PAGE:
11 Apr Weekly News Wrap: Monday, April 11, 2016
11.04.16 | 0 Comments
Here’s your weekly selection of international law and international relations headlines from around the world:
- In Mozambique, despite improvements in education access, many rural children are still pressed into work to supplement family income.
- The Nigerian government denies reports of $50 million ransom from Boko Haram for release of Chibok girls.
- As revelations from the Panama papers rock the world of politics and business in Africa and beyond, former President Thabo Mbeki of South Africa has highlighted the link between money hidden offshore and the huge illicit flows of money out of Africa.
Middle East and Northern Africa
- The U.S. Navy is leading a 30-nation maritime exercise across Middle Eastern waters which it says will help protect international trade routes against possible threats, including from Islamic State and al Qaeda.
- The U.S. Air Force deployed B-52 bombers to Qatar on Saturday to join the fight against Islamic State in Iraq and Syria, the first time they have been based in the Middle East since the end of the Gulf War in 1991.
- The United States and Israel on Saturday warned their citizens of a high-level, imminent threat of attacks in Turkey, with Israel urging its citizens to immediately leave the country.
- Relatives and tribal elders in southeastern Afghanistan are demanding an investigation into the killing of 17 people by US drones this week, claiming that the air strikes hit civilians, not members of armed groups.
- A U.S. Navy officer with access to sensitive U.S. intelligence faces espionage charges over accusations he passed state secrets, possibly to China and Taiwan, a U.S. official told Reuters on Sunday.
- The attackers who struck Brussels last month had initially planned to launch a second attack on France, Belgium’s Federal Prosecution Office has said.
- Belgium’s federal prosecutor said on Saturday that Paris attacks suspect Mohamed Abrini admitted to being the “man in the hat” seen accompanying two suicide bombers at Brussels airport on March 22.
- A senior British lawmaker said on Monday that Prime Minister David Cameron should appear before a parliamentary committee to answer questions about the European Union ahead of a June 23 referendum on whether Britain should remain in the bloc.
- The European Commission will propose this month granting visa-free travel to Ukrainians despite a Dutch referendum vote against an EU-Ukraine agreement partly motivated by hostility to migration, a senior EU source said.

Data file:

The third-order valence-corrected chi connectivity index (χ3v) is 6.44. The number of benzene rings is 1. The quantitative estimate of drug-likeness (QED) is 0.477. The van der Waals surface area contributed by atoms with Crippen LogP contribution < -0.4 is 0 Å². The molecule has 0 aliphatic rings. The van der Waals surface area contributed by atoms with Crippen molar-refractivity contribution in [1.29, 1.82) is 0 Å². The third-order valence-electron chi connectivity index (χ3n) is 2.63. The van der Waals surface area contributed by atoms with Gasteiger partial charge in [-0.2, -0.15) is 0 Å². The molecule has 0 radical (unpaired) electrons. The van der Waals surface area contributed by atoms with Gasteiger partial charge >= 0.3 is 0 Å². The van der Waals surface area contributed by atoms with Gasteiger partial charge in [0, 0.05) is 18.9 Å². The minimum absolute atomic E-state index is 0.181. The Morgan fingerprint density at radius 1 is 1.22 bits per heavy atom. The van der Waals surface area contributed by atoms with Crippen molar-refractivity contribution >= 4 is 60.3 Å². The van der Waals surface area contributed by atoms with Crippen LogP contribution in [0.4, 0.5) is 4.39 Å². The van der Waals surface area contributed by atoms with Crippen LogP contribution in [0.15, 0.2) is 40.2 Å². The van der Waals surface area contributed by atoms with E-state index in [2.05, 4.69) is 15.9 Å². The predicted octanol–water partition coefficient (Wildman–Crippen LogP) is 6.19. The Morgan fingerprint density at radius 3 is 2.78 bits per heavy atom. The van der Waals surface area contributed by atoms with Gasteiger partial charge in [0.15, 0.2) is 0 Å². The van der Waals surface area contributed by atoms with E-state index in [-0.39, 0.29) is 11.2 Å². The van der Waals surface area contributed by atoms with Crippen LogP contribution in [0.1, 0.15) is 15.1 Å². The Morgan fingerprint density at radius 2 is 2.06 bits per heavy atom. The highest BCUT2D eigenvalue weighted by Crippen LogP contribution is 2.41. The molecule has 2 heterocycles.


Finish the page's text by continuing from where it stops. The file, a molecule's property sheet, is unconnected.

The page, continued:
- Islamic State wants to carry out attacks in Germany and the security situation is “very serious”, the head of the country’s domestic intelligence agency (BfV) told a Sunday newspaper, adding that he knew of no concrete plot to strike.
- Sweden received more refugees per capita than any other European country last year, but many Swedes have started to question the country’s immigration policies as crime rates and extremism are on the rise.
- John Kerry on Monday became the first U.S. secretary of state to pay his respects at Hiroshima’s memorial to victims of the 1945 U.S. nuclear attack, raising speculation that U.S. President Barack Obama might visit in May.
- A Canadian aboriginal community of 2,000 people declared a state of emergency on Saturday after 11 of its members tried taking their own lives this month and 28 tried to do so in March, according to a document provided by a local politician.
- East Timor has called in the United Nations (UNCLOS) to help resolve its bitter dispute with Australia over a permanent sea border in the oil-rich Timor Sea.
- New Zealand’s government on Monday said it would begin a review of its foreign trust laws after leaked documents from a Panamanian law firm highlighted vulnerabilities in its legal framework that made it a possible link in international tax avoidance structures.
- Global warming is shifting the way the Earth wobbles on its polar axis, a new NASA study says, highlighting what one expert said is the “large” impact humans have on the planet.
- Many nations are pushing for swift ratification of a Paris agreement to slow climate change and lock it in place for four years before a change in the White House next year that might bring a weakening of Washington’s long-term commitment.
- The United Nations special envoy for Yemen welcomed the start of a tentative truce in the country’s year-old conflict on Monday and said peace talks due to start later this month would require difficult compromises for all sides.
- SpaceX has arrived at the International Space Station (ISS), delivering the world’s first inflatable tent for astronauts.